The popular song contest Eurovision brings into its audiences the various images of those other cities voting as well when the song contest has been completed. Here an interplay of images and voices from that particular city is introduced with “welcome Helsinki” as if here one voice can speak for a multiplicity of people. It has a function in the way such a song contest is not merely contested due to its general level, but also cherished as everyone seems to enjoy this innocent fun especially when outsiders like the Monsters from Finland win suddenly and Helsinki is awarded the Right to hold the next song contest.

This serves only as an example on how images of other cities are transported and what it would take from a cultural planning viewpoint to integrate images of other cities within the own urban space.

In Berlin one specific street leading from West to East reminded everyone this road will eventually end in Koenigsberg. That reminder of such a linkage to a city outside the scope of the state had deep implications as Hitler used the existence of Koenigsberg to invade Poland and to integrate that city into the Reich. It is quite something else if cities like Gdansk or Danzig are treated in their own terms without any claim of ownership but with historical bondages there in order to relate to common experiences.

Cities have their own dynamics and city councilors are very particular as to what relationships they wish their city to enter into. But as far as the presence of other cities are concerned, this may also reflect reliance upon more New York than Paris or Frankfurt if a European city with interest in the banking sector while capital cities have certainly an interest to connect with other capital cities in order to know how they deal with the presence of many foreign embassies and their staff. But nowhere does this come close to small China Town in New York or Mexico City in Los Angeles brought about by the presence of migrants from those parts of the world. Ethnicity plays a big role in recreating a Polish or German town while it is not certain if this reflects the globalization trend of big cities in any case or else if the aptitude of any city depends upon facilitating the presence of other cities in its midst. Certainly this is not an easy observation to make nor to conclude something definitely out of the existence of such a need but it shows cities have to handle the images of other cities since they too are in search of attaining and retaining recognition as viable, open, dynamic and international cities. Insofar as it has to do with correspondence in so doing and handling urban issues a city stands to gain or to loose in image and prestige if this fluency between cities is interrupted. That means even how the buses and trains of the other cities are handled has an immediate spill back effect if done badly and without consideration for the other.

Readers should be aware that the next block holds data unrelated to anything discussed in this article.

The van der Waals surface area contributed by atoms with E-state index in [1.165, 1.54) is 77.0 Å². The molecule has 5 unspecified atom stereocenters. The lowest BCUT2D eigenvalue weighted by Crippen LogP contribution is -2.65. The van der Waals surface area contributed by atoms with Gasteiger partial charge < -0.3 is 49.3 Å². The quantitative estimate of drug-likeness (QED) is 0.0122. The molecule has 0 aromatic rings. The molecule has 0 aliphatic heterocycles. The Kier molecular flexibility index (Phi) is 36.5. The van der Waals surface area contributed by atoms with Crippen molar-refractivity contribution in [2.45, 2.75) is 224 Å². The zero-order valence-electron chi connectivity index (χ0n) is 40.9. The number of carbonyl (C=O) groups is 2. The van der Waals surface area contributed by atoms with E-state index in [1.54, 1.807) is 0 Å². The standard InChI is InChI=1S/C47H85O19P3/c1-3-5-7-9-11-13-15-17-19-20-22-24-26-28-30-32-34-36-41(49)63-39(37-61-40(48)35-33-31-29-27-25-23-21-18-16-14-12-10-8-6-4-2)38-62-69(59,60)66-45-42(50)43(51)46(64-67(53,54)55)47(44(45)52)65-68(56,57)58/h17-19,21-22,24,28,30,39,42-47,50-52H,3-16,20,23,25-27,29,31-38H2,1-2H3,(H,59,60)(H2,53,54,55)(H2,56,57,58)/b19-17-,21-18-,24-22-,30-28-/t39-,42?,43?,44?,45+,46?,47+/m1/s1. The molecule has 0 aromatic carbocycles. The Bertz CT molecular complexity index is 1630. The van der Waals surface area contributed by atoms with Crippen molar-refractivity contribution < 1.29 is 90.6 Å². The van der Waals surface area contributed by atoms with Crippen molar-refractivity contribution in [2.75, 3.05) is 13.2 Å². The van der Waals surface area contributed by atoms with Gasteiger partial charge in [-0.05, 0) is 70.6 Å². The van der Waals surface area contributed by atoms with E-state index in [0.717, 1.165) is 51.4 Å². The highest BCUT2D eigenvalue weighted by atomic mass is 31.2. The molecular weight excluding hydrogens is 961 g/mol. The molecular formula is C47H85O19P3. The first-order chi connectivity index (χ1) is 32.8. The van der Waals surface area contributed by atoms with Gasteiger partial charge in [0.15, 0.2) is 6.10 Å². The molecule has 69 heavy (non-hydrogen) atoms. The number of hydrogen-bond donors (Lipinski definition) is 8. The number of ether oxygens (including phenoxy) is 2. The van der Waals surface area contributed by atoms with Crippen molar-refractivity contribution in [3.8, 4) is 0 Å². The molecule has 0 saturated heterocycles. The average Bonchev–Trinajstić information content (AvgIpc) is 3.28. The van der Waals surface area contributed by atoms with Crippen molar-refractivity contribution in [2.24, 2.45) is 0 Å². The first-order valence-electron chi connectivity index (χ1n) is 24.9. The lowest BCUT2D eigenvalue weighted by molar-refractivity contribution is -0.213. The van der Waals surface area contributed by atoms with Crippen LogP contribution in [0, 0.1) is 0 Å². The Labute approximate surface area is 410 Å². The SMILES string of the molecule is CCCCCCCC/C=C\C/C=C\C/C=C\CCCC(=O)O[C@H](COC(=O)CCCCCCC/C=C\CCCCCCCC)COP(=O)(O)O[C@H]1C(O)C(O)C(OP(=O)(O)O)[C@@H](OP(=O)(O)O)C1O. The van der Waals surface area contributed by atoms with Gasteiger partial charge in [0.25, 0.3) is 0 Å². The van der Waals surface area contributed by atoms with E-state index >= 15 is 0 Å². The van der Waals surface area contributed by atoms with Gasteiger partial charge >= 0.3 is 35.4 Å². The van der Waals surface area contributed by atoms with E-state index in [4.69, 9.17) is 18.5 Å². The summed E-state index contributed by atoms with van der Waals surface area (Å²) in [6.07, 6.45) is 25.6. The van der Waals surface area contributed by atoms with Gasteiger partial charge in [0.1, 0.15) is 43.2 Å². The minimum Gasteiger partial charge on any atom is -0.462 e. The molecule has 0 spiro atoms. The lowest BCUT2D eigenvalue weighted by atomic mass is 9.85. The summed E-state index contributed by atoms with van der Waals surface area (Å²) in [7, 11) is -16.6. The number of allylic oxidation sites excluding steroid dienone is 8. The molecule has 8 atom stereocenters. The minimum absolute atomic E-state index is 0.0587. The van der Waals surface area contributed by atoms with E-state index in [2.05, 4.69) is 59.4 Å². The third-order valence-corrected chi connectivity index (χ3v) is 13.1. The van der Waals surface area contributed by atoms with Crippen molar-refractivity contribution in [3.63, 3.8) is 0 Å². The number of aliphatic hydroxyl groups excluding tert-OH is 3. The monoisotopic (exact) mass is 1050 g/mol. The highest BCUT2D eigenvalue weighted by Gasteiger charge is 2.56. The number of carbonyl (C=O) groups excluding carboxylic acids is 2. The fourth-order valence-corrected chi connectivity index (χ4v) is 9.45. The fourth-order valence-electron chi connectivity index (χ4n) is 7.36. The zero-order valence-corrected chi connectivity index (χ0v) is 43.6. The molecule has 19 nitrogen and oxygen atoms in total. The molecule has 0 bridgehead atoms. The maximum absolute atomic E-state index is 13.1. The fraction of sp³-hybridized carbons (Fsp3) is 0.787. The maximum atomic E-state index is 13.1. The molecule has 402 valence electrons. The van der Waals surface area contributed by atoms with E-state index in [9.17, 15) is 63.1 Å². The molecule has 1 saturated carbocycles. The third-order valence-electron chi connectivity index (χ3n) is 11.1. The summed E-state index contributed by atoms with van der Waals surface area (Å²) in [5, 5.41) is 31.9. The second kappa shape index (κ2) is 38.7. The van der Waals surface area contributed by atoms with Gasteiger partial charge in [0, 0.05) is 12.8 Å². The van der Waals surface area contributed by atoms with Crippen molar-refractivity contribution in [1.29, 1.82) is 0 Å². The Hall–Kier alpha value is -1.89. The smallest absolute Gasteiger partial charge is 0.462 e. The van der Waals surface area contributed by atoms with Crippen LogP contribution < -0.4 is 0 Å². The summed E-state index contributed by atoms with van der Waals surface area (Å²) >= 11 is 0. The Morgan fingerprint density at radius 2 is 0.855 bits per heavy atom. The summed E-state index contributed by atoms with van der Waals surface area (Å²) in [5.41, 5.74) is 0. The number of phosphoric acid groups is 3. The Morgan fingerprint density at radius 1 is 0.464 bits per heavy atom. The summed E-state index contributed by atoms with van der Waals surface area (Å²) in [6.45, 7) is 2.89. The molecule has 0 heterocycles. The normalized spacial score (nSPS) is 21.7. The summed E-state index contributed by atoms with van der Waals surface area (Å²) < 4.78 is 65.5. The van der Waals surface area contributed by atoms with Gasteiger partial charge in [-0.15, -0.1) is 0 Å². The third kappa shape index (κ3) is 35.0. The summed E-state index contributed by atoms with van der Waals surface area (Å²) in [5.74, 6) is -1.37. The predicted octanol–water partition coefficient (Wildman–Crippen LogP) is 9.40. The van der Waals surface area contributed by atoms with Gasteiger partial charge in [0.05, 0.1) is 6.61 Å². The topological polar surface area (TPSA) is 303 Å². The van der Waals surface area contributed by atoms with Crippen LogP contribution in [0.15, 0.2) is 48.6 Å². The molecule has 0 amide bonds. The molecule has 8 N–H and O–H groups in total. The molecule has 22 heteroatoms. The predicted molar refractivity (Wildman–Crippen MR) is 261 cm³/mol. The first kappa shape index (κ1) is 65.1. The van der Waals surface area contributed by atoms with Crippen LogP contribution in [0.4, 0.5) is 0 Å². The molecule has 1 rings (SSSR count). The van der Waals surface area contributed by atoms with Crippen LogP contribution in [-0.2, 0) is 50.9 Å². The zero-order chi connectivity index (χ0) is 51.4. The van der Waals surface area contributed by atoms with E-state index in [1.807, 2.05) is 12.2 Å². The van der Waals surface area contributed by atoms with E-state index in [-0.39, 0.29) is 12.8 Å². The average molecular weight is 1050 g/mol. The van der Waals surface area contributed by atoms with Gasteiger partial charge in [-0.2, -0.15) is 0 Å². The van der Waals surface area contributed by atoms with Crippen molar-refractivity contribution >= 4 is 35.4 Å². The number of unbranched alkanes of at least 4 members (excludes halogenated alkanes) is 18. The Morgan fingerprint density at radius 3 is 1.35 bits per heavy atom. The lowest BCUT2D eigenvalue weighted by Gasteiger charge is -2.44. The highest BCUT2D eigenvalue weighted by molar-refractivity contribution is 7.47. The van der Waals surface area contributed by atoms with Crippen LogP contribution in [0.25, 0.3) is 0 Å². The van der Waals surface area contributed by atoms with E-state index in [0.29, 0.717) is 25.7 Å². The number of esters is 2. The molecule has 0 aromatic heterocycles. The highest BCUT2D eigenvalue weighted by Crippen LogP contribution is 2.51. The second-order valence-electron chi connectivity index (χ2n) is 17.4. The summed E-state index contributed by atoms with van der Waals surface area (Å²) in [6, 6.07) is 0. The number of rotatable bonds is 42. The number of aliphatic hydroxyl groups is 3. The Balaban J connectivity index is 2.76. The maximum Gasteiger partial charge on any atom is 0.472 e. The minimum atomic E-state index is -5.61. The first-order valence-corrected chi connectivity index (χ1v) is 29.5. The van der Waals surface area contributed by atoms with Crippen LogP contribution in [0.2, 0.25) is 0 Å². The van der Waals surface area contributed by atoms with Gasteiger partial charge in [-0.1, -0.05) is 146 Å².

If a city is shunned by visitors and investors alike, then because its image in other cities has suffered in reputation. Likewise if a city is known for having an exciting atmosphere then the recommendations come easily and citizens of the one travel preferable to that other city for shopping and sight seeing as much as for seeking another kind of experience by visiting its galleries and cultural facilities. Given the way people can inform themselves by now about any city via the Internet with official and semi official websites being complemented by hobby photographers putting up a blog website to comment upon that specific city, it becomes crucial that a city takes into consideration what images other cities have of itself as it is of importance how the images of other cities are integrated into the urban fabric close to home.

16.3 Twinning and cooperation

There is the European funding of Twinning cities. It is an opportunity for citizens and experts of respective cities to organize exchange visits and thereby bring about citizens forums with the aim that a better information about city linked activities and policies reaches everyone. The program was started in 1989 by the European Parliament and has evolved today into a direct promotion of citizens’ forums. On the official website of the European Commission it states that:

“First, town twinning relies upon the voluntary commitment of citizens, in collaboration with their local authorities and local associations. It is therefore both a sign of, and an incentive to active participation. Second, it encourages exchanges of experiences on a variety of issues of common interest, thereby raising awareness on the advantages of finding concrete solutions at European level. Finally, it provides unique opportunities to learn about the daily lives of citizens in other European countries, to talk to them and very often to develop friendships with them. Thanks to the combination of those elements, town twinning has a real potential to enhance mutual understanding between citizens, fostering a sense of ownership of the European Union and finally developing a sense of European identity.” [1]